Concerns about prion disease spotlight surgical safety risks

Ophthalmic surgeons need to be better educated about the risk of sharps injuries and to adopt available safety measures designed for their prevention in light of the mounting concerns about prion disease, concluded a panel of leading corneal and refractive surgeons.

Issues relating to ophthalmic surgery safety were reviewed in a safety conference moderated by Randall J. Olson, MD, and attended by Francis Mah, MD, and Henry Perry, MD. The potential for transmission of diseases caused by prions was a major focus of their discussion.

Prions are the non-viral, non-bacterial infectious proteins that are the cause of Creutzfeldt-Jakob disease (CJD), bovine spongiform encephalopathy, and a new variant of CJD carried by deer and elk that appears to manifest in humans with a rapidly fatal course.

Exposure to prion-mediated disease is particularly relevant to ophthalmic surgery because the eyes, along with the brain and spinal cord, are considered high-infectivity tissues.

In addition, persons infected with prions may remain asymptomatic for years, and currently there are no tests available to diagnose infection. For those reasons, any person needs to be considered as potentially infected. Moreover, unlike bacteria and viruses, it is unclear whether prions contaminating medical instruments can be destroyed using recommended sterilization techniques.

"The potential for contracting bloodborne infections, such as HIV or hepatitis C, as a result of a sharps injury has provided reason enough to implement universal safety precautions, but the potential risk of transmission of prion-mediated disease adds another layer of concern and reinforces the importance of adopting solutions for protection," said Dr. Perry, chief, cornea service, Nassau County Medical Center, East Meadow, NY and senior founding partner, Ophthal-mic Consultants of Long Island.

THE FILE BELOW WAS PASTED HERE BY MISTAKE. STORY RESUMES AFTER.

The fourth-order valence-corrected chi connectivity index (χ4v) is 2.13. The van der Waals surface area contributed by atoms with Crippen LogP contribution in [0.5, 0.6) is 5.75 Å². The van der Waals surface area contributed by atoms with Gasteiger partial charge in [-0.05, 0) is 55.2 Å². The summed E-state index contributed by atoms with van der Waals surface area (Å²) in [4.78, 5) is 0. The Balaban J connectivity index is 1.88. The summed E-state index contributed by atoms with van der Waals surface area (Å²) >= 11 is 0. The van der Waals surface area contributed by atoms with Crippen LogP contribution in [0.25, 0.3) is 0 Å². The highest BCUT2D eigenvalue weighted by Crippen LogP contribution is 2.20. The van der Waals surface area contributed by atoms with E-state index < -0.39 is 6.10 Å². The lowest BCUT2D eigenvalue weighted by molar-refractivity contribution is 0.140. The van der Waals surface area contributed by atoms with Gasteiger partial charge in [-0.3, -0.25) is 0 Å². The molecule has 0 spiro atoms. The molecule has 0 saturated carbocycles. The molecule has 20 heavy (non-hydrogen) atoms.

Safety solutions The panel members agree that recently introduced single-use, shielded blades offer an important step forward in sharps injury protection. Becton, Dickinson and Co. (BD) is marketing such products, although other ophthalmic instrument manufacturers are expected to follow suit in introducing new safety-oriented blades. The BD line of patented, safety-engineered, single-use incision products features an integrated retractable shield to protect the blade and prevent sharps injuries during instrument use and handling. The shield remains in place, covering the blade to make inadvertent injury impossible, until it is retracted by fingertip activation of its spring-assisted mechanism. After the incision has been made, the blade can be reshielded with a simple press of the finger so that the instrument can be handed off safely to an assistant.

The shield is currently available on metal blade instruments (BD Safety Knife with BD Xstar Blade). A new silicon product (BD Safety Knife with BD Atomic Edge) will be launched soon, and BD plans to make the safety shield available on other blade types in the future.

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